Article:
What makes blockchain a game-changer for banks?

By Nicole Miskelly | 3 November 2015

Companies across the financial sector are currently experimenting with blockchain to see if they can use the technology to transform the way the industry works.

The FT reports that blockchain, the platform behind crypto currency bitcoin which has no central authority and has been hailed by fans to be as revolutionary as the internet, is being tested by banks, which are set to invest £1bn in blockchain-related projects over the next 24 months according to a report by Magister Advisers, insurers and companies such as IBM in belief that the technology could reduce costs, and offers the opportunity to transform existing banking infrastructures and streamline stock exchanges.

According to a recent report by Santander, VC Investor Anthemis and management consultancy Oliver Wyman, blockchain technology could cut banks’ infrastructure costs for securities trading, regulatory compliance and cross-border payments by up to $20bn by 2022 and offers banks an opportunity to modernise their outdated IT systems.

Swiss bank UBS, and the other companies are trying to figure out how they can remove the need for middlemen by adapting the technology to connect consumers and suppliers directly from online networks, and according to the FT, UBS is one of the companies that has been testing transaction transfer processes using internal blockchain.

“Blockchain is without question the most significant advancement in enterprise IT in a decade, on a par with big data and machine learning. What JAVA is to the Internet, blockchain is to financial services. We have now reached a fork in the road with bitcoin and blockchain.  Bitcoin has proven itself as an established currency. Blockchain, more fundamentally, will become the default global standard distributed ledger for financial transactions,” said Jeremy Millar, partner at Magister Advisors.

How blockchain works

In its simplest form, blockchain is a network of computers which must approve a transaction has happened before it is recorded within a series of computer codes. In the current bitcoin model, the details of the transfer are recorded on an open network that is accessible to anyone where the digital ledger of transactions is shared, transparent and run by all participants.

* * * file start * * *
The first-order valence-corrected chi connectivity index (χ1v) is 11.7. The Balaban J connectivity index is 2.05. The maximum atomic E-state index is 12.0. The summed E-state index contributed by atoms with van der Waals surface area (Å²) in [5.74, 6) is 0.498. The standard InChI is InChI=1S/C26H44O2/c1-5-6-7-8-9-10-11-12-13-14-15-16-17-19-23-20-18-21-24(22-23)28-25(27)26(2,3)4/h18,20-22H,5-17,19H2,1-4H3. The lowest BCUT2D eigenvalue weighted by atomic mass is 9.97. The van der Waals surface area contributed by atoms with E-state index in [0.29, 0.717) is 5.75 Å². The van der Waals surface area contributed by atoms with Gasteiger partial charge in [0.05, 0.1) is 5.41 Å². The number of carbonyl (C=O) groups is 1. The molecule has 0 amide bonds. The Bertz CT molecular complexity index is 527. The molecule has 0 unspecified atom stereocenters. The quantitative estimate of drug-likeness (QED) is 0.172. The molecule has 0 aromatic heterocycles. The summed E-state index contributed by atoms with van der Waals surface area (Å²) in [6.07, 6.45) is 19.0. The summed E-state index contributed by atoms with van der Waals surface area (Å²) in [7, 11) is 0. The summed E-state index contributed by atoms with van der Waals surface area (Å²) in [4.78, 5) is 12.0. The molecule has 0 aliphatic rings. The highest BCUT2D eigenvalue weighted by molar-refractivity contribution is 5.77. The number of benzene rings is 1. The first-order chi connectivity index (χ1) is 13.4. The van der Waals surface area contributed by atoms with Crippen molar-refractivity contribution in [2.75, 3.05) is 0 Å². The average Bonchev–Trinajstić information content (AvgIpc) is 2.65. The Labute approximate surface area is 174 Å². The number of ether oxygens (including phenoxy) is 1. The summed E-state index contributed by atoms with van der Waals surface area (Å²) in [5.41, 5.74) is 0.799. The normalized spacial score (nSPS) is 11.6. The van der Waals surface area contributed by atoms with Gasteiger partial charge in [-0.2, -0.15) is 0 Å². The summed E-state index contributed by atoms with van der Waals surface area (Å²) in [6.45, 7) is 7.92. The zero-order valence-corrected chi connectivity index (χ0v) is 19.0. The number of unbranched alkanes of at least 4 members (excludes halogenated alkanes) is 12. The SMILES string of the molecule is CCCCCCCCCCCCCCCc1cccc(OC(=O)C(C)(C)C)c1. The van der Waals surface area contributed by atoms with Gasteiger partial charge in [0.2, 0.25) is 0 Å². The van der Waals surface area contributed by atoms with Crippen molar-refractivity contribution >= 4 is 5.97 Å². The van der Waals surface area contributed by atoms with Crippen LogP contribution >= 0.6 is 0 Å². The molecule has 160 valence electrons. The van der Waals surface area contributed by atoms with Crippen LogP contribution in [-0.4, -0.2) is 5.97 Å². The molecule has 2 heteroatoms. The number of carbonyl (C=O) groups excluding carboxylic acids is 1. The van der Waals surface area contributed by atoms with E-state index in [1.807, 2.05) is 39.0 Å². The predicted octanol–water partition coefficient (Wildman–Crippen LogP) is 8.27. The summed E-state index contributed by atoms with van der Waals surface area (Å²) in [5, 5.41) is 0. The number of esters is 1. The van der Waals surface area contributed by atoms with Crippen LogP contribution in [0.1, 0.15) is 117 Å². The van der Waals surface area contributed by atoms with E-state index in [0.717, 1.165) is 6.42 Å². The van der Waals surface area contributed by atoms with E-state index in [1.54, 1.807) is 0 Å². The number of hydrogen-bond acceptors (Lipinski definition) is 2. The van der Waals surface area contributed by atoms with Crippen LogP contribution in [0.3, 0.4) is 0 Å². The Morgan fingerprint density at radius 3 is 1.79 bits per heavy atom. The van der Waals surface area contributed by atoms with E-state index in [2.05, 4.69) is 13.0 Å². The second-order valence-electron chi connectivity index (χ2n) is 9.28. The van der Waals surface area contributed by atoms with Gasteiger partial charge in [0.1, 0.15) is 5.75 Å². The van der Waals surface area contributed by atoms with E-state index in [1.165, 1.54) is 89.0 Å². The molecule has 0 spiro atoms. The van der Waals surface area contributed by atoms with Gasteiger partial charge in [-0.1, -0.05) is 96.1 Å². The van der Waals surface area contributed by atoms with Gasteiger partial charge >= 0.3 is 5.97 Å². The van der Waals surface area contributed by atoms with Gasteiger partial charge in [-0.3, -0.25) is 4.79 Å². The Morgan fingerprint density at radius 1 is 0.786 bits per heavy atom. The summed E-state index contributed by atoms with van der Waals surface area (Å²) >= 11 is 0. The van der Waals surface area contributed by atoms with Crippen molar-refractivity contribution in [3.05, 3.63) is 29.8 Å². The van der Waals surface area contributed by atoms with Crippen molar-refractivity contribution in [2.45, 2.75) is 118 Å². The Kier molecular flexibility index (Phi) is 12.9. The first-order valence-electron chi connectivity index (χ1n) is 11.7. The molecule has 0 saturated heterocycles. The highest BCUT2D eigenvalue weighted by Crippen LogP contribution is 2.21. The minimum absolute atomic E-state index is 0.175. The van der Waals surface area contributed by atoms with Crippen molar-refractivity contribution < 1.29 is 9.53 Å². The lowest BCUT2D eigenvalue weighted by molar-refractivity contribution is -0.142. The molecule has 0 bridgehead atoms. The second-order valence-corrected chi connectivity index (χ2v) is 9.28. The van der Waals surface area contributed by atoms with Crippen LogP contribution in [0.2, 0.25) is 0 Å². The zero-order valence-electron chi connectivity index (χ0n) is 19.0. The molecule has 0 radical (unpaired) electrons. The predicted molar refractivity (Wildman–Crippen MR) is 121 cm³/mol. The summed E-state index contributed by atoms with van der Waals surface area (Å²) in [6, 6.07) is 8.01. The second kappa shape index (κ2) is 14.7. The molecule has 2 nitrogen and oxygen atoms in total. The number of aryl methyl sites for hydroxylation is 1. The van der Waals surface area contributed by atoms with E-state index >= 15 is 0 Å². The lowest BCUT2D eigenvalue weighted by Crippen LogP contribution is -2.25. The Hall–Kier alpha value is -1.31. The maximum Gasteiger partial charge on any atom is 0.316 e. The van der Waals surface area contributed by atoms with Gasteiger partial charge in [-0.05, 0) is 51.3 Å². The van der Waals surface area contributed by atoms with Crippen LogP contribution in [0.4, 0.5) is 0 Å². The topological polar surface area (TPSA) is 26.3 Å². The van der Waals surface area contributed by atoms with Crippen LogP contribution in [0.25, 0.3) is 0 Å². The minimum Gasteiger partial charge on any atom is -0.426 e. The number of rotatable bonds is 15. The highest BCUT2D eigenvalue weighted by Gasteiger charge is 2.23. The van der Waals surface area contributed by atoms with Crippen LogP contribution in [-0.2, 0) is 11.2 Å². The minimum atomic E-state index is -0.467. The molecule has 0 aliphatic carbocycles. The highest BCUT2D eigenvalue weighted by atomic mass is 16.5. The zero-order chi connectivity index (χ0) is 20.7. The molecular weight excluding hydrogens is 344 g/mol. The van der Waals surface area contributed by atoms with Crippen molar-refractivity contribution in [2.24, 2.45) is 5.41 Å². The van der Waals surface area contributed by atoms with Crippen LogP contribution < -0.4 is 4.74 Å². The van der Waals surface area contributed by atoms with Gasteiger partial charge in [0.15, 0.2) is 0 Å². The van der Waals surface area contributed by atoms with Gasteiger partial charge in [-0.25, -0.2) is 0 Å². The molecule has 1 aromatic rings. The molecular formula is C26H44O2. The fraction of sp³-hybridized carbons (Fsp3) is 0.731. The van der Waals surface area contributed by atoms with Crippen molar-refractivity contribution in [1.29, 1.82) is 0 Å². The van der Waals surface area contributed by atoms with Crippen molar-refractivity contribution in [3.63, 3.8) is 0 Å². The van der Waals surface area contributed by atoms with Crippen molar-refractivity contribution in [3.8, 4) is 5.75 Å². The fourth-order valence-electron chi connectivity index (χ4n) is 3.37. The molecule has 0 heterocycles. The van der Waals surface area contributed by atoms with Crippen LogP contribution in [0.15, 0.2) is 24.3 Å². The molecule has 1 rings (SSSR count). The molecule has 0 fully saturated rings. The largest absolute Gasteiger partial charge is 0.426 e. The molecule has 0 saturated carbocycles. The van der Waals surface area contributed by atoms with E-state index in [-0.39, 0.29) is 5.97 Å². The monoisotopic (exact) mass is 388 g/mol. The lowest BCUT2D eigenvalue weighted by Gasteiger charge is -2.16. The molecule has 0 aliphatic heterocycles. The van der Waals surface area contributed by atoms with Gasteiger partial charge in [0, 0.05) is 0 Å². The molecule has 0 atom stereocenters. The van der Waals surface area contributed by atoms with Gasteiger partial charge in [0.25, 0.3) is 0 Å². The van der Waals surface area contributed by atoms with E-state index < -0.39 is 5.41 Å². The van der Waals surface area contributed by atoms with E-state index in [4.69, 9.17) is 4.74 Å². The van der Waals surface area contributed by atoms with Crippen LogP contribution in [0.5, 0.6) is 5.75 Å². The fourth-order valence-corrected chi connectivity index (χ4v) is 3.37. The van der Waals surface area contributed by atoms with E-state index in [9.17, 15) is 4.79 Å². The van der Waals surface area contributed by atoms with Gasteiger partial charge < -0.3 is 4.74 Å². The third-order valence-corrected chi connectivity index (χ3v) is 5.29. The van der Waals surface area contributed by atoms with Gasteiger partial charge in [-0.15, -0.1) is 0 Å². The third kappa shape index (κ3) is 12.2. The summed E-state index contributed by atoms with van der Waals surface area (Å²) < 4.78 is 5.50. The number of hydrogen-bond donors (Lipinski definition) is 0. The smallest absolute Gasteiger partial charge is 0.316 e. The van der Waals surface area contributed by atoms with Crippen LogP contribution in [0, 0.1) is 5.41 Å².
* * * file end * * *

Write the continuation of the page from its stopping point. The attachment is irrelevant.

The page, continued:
What blockchain can do for banks

Blockchain enthusiasts say the possibilities with the technology are limitless, for example in the current banking system all banks check with an electronic central ledger, however, blockchain could be used to provide private blockchain network which has controlled access via invitation and would be the preferred model for banks, the FT reports.

Blockchain applications can also be used for basic processes such as storing client identities, handling cross-border payments, clearing and settling bond and equity trades to creating self-executing smart contracts and bonds that pay interest to the holder on a regular basis. The FT also reports that some experts believe blockchain could even be used to disrupt current disruptive companies such as Uber.

The technology also provides an tamper-proof record of identity which includes transaction history and interconnecting records is an area insurers believe could be useful for cross-checking individuals actions and is one option being explored.

Testing the technology

The FT reports that banks are using different approaches to test blockchain. Citigroup has developed an in-house model called Citicoin, Goldman Sachs has invested $50m in Circle Internet Financial, a company which uses bitcoin to handle consumer payments and Commonwealth Bank of Australia has partnered with open source software provider Ripple to build a blockchain system for payments.

Barclays is one of the bank that regnosises blockchain's potential and is choosing to work with blockchain start-ups through an accelerator programme. “Barclays recognises the benefits of blockchain and the approach we are taking is asking ourselves how can we engage with our internal subject experts, how can we influence and talk to governments and regulators and make sure that they are aware of it, and finally how do we experiment,” Simon Taylor, VP Blockchain R+D at Barclays told bobsguide.

And it’s not just banks that are testing the potential of blockchain, governments are also holding their own investigations. According to reports, the Isle of Man has begun testing the technology with companies on the island and Honduras is using blockchain to handle land titles.

Security

Although the technology has its advantages it still needs to be approved by regulators who require it to be secure and robust and according to the FT, some industry experts are still questioning the safety of blockchain which means until it has proven itself to be secure enough to receive regulatory backing, it still has a long way to go to be widely accepted by the industry.

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